They Call Me Barrington to be released next year
Lennie Little-White believes that culture is foundation, and throughout his career, the film-maker has profiled many outstanding Jamaicans, including Rex Nettleford and Perry Henzell, who dedicated their lives to ensuring the development of the country's cultural landscape. His latest project will continue that legacy, as Little-White has found a new subject of focus in master painter Barrington Watson.
In an interview with The Gleaner, Little-White revealed that the decision to make Watson one of his key subjects was an easy one. "Watson has done so much for art and, by extension, Jamaican culture. Not only did he establish himself as an artist, but he did so on an international level, allowing Jamaica to stand out among the best on the world stage."
The film, titled They Call
Me Barrington, is set to be completed early next year, but Little-White revealed that he had hoped for an earlier completion. Highlighting that funding was a major obstacle, the filmmaker revealed that this project, like the one featuring Nettleford, is self-funded.
"I am doing this film out of my pocket and it costs," he said. "Still, I am not focused on how much money it will cost me,
but rather on the bigger picture, which is highlighting those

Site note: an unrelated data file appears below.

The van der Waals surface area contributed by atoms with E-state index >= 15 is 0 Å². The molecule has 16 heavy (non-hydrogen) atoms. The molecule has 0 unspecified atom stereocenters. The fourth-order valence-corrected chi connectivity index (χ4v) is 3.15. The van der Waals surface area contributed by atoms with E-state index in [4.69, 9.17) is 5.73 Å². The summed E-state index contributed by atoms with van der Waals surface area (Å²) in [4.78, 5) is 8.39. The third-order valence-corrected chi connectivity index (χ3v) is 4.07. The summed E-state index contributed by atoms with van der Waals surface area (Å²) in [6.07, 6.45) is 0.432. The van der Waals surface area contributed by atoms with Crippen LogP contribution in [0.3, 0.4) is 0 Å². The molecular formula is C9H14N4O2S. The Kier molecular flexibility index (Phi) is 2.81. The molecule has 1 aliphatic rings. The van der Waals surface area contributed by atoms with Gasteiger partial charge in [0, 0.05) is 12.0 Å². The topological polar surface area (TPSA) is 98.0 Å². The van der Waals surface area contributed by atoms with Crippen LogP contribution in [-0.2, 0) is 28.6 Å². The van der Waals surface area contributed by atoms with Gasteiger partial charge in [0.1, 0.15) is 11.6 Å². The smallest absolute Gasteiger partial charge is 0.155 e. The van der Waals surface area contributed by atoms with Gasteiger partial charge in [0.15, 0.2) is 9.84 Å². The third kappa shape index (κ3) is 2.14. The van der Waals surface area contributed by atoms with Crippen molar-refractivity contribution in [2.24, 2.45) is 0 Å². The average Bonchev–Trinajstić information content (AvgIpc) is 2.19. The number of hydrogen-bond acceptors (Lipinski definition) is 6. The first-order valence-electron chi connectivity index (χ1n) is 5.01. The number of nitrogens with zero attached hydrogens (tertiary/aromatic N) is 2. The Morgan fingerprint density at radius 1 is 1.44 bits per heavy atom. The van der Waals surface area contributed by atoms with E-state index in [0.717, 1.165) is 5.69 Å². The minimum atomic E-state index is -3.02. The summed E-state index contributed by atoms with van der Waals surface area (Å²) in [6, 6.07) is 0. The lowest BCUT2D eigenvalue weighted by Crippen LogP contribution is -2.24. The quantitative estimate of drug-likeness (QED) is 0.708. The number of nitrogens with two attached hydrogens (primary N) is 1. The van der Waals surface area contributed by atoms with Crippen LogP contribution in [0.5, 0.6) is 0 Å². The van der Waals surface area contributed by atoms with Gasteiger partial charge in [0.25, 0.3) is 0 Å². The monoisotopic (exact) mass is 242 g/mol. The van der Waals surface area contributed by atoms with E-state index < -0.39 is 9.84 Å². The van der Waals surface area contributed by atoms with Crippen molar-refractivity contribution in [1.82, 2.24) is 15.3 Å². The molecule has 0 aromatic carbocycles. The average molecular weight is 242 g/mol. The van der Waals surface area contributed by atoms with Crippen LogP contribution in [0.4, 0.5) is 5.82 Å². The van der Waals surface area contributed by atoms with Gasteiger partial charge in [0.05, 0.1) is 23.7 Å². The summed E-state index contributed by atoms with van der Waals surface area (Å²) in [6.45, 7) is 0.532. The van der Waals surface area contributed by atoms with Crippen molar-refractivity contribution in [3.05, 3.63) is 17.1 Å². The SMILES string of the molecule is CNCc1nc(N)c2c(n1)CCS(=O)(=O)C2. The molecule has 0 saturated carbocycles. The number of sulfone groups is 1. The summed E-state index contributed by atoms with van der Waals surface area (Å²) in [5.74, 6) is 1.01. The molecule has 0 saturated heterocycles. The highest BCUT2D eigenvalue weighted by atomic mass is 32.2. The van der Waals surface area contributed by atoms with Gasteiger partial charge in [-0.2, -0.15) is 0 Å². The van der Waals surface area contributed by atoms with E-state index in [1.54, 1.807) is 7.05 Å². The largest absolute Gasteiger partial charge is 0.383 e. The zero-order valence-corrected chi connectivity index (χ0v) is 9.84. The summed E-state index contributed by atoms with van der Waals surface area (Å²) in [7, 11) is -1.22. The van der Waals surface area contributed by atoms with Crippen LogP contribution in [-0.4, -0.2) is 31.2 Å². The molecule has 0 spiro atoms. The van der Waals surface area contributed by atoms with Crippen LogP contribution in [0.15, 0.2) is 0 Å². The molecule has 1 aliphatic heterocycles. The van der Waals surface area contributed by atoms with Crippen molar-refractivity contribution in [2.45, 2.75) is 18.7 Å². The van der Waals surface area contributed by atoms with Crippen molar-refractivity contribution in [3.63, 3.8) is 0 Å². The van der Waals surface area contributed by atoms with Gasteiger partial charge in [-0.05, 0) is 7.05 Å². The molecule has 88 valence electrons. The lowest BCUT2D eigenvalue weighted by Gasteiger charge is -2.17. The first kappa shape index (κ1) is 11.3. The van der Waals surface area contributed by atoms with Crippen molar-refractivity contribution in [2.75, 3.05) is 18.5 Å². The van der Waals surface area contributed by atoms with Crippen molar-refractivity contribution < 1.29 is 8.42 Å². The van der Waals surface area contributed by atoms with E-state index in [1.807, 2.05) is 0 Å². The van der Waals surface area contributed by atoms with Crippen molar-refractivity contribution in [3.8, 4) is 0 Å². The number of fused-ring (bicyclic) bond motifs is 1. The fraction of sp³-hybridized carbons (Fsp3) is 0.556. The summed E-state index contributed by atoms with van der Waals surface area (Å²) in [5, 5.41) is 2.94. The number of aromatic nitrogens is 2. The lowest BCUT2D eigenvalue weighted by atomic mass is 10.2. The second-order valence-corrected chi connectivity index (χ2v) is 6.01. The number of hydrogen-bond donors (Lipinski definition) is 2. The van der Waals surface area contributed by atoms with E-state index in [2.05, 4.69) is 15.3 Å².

individuals who have built our culture. This will be my contribution."
They Call Me Barrington will tell the painter's life story, his struggles and triumphs. It will feature some family members, as well as close friends, and even feature footage shot over 15 years ago. The film is expected to be just under a hour long in duration. "We are hoping to have it done before Black History Month next year, because that's when the local television stations usually show it," Little-White said. In addition to being aired on both local television stations, there are plans to have the film's debut showing at the Carib Theatre in Cross Roads, and it will also be made available for viewing on YouTube."
The film is part of a trilogy which is set to feature the life of Louise Bennett-Coverley in its final installation.
Barrington Watson was born in Lucea, Hanover, in 1931. Although he rose to popularity playing football for Kingston College, Watson's true calling was art, and he left Jamaica to pursue that dream at the Royal College of Art in London. He returned to Jamaica in the early 1960s.